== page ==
Which brings me to Emma herself. What I find particularly interesting about Emma, especially when set against Jane Austen’s other heroines, is her emotional vulnerability. All of Austen other heroines are socially vulnerable, but they tend to have strong personal resources: Elinor has her sense, Lizzie her wit, Fanny her morals, Catherine her kindness, Anne her resilience. But Emma … Emma is lonely. And, yes, she may think too well of herself, and be too used to getting her own way, but while that may lead her into errors of judgement, what I find really heartbreaking is the way a lot of her behaviour is motivated by both the certainty and the fear of loss. Her mother’s death, and her father’s reaction to it, Miss Taylor’s marriage to Mr Weston, and Frank Churchill being basically shipped off to be raised by his aunt. It’s a tiny, claustrophobic world, and at the same time a deeply unstable one. Poor Emma has spent her whole life with too much power, and not enough. The 2009 adaptation centralises these themes very effectively – we get to see the young Frank Churchill being swept off in a carriage, and there’s always an air of sadness underlying the excitement whenever he’s spoken of.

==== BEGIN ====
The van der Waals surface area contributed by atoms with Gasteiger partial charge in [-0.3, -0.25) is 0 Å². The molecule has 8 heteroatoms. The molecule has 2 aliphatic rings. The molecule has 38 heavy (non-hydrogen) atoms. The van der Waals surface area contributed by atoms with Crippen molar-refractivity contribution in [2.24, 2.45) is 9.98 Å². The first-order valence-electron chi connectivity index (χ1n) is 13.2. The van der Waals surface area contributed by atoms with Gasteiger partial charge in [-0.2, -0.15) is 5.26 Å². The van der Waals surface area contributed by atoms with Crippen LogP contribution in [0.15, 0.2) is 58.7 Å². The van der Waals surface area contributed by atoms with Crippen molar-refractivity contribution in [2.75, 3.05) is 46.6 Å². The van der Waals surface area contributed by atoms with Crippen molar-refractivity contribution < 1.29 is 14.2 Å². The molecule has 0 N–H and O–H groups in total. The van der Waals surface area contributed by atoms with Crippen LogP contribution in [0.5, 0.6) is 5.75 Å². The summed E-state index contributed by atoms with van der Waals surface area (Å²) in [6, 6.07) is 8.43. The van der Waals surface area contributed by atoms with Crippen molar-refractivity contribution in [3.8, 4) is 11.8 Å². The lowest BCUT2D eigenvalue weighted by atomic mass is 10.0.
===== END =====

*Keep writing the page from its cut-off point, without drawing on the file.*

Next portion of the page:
I can imagine some readers/viewers might prefer a more poised Emma to Garai’s, but I really like the thread of uncertainty in her confidence. Her enthusiasm for gossip, and even the simplest changes to the routine of village life, serve to highlight just how stifled she is, and how alone. In the adaptation, at least, her interest in Frank Churchill (even before she’s met him) seems to be as much a desire to be in love with him, and to have a special friend, than real feeling. Frank’s behaviour – while perhaps understandable (there’s real joy in a small, added scene, when the engagement finally comes out, and Frank and Jane rush into each other’s arms) – is particularly cruel to both Emma and Jane because it tortures Jane and uses Emma’s loneliness against her. She isn’t in any danger of falling for him, and I think on some level they both recognise this, but she’s so desperate for any kinship and comradeship that she accepts even a facsimile of it, without fully understanding the way Frank is using her, or the hurt they’re both causing Jane. Again, the intricacies of this are beautifully depicted in the adaptation, with Frank often moody and restless, and Emma confused and quite frustrated with him.